It was a tough quiz this year – sorry. Here are the answers for you. The winner was Mike Haslam of Barclays Wealth who scored 20 out of 20. Congratulations – please let us know which charity you’d like to nominate for the £200 donation from us. The nine runners up, who like the winner receive a copy of Philip Coogan’s excellent book Paper Promises are:
Sam Morton, Mizuho International
Matthew Riley, Falcon Money Managment
Paul Amery, Index Universe
Mark Dufton, Charles Stanley & Co Ltd
Nick Tudball, BNP Paribas
Will Lewis, Hansa Capital
Adam Grimsley, Blackrock
Johnny Smith, Nomura
Andrew Woolston, Blackrock
- What was created especially for Winston Churchill in 1950 as a brandy-like celebration drink?
Carlsberg Special Brew was created for Churchill’s visit to Copenhagen in 1950, and was originally called V-beer.
- “We’re just going to draw the raffle numbers now”. Who and when?
Bradley Wiggins opened his Tour de France victory speech this year with these words, a nod back to the low budget, cash strapped days of UK bike racing where races were organised out of scout huts and village halls.
- What’s this called?
This is Ampelmann, the East German pedestrian traffic light symbol.
- “Beam me up Scotty”. Why was it third time lucky this year?
James Doohan, who played Scotty in Star Trek, had his ashes blasted into space on a rocket. It was third time lucky because the first two rockets his ashes were on both blew up after takeoff.
- How is James Gatz from North Dakota better known?
He is the Great Gatsby from F. Scott Fitzgerald’s novel.
- Held in 1994, it is said to be the biggest rock or pop concert ever. Who and where?
Although crowd numbers are difficult to judge when it gets this big, Rod Stewart’s MTV concert on Copacabana Beach probably had around 3.5 million attendees!
- Archaeologists recently discovered a mummy in the Valley of the Kings, covered in chocolate and nuts. Who is it believed to be?
- The winner of this 7.4km race gets a red coat with a silver badge. Which race?
Doggett’s Coat and Badge, the world’s oldest rowing race (run since 1715), held on the River Thames.
- What do all the cover stars of this magazine have in common?
This is iD, the style magazine. All of the front cover stars have an eye closed (usually winking).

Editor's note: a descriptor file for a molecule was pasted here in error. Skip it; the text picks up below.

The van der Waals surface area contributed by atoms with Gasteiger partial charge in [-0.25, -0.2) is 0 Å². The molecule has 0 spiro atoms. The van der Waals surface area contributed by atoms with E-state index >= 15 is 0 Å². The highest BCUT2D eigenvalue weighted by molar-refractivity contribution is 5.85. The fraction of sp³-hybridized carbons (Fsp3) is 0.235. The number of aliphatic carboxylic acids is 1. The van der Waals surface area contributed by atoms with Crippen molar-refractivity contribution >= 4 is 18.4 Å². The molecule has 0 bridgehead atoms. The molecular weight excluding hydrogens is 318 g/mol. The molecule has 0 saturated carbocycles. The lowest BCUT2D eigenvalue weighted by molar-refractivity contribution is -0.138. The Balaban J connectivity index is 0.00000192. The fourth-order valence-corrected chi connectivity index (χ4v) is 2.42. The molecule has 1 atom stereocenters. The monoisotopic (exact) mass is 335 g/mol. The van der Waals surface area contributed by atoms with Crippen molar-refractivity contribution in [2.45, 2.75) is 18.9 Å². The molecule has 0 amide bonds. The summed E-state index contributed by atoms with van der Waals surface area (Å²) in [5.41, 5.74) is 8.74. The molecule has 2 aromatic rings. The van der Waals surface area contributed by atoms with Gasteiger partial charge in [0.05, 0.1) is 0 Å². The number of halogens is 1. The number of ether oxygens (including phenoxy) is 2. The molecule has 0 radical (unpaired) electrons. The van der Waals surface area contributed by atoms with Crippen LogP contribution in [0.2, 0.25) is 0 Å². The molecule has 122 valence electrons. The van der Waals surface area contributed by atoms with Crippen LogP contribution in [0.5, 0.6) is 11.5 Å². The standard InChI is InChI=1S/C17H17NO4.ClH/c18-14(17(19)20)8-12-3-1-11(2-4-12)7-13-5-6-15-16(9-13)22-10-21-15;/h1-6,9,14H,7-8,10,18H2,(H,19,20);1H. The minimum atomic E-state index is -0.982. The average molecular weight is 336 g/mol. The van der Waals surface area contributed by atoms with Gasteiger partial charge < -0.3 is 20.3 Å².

- Which fairground ride’s name derives from a military training game seen by crusaders in Turkey in the 12th century?
- The Nike swoosh, a cheap US hipster beer, and a prize for fast ships. What?
The Blue Ribbon/Riband. Nike was originally called Blue Ribbon Sports, Pabst Blue Ribbon is a cheap, ironic hipster lager, and the Blue Riband was a prize for the fastest ship across the Atlantic.
- What were bulky, ungainly monstrosities more suitable for the wide open vistas of a Scandinavian airport?
This is how London Mayor Boris Johnson described the bendy bus, replacing them with the new double deckers.
- It shows a hundred consecutive pulses from the pulsar CP 1919, but is best known as what?
The image of those pulses was used as the cover of Joy Division’s Unknown Pleasures album.
- Coppi was the first, Pantani the last. To do what?
To win both the Giro d’Italia and the Tour de France in the same year. Bradley next in 2013?
- Who famously finished the story of Bleak House, and was then sitting down to start Great Expectations that afternoon?
Neville Chamberlain told the House of Commons in 1934 “we have finished the story of Bleak House, and are sitting down this afternoon to the story of Great Expectations”.
- Who’s stationary did this logo head up?
This was Captain Robert Scott’s stationary from the doomed Terra Nova expedition to the South Pole in 1911-12.
- Following electromagnetic surveys, and eyewitness accounts from elderly locals, it’s hoped that a dig will uncover 36 of them in Burma. What?
It’s hoped that the dig will turn up crates containing RAF Spitfires, buried in the jungle to keep them out of Japanese hands in WWII. They’d be worth many millions of pounds each and could be in virtually mint condition.
- Earlier this year, a hedge fund managed to seize an asset as part of its claim against Argentina following the latter’s sovereign bond default. What was it?
Elliott Associates, a hedge fund and owner of Argentinian debt, seized an Argentinian naval ship, the Libertad, docked in Ghana earlier this year. However, it looks as if the government is about to release the ship.
- Who is this?
It is Snufkin, from the Moomins.
- As he looked through a hole in a wall in 1922, someone asked him if he could see anything. He said “Yes, wonderful things”. Who?
Howard Carter. The archaeologist was the first to peer into Tutankhamun’s tomb through a crack in a doorway. Lord Carnarvon asked him if he could see anything, and this was Carter’s reply.
Congratulations to all the winners. We’ll be in touch shortly. Happy Christmas everyone and thanks for reading the blog in 2012.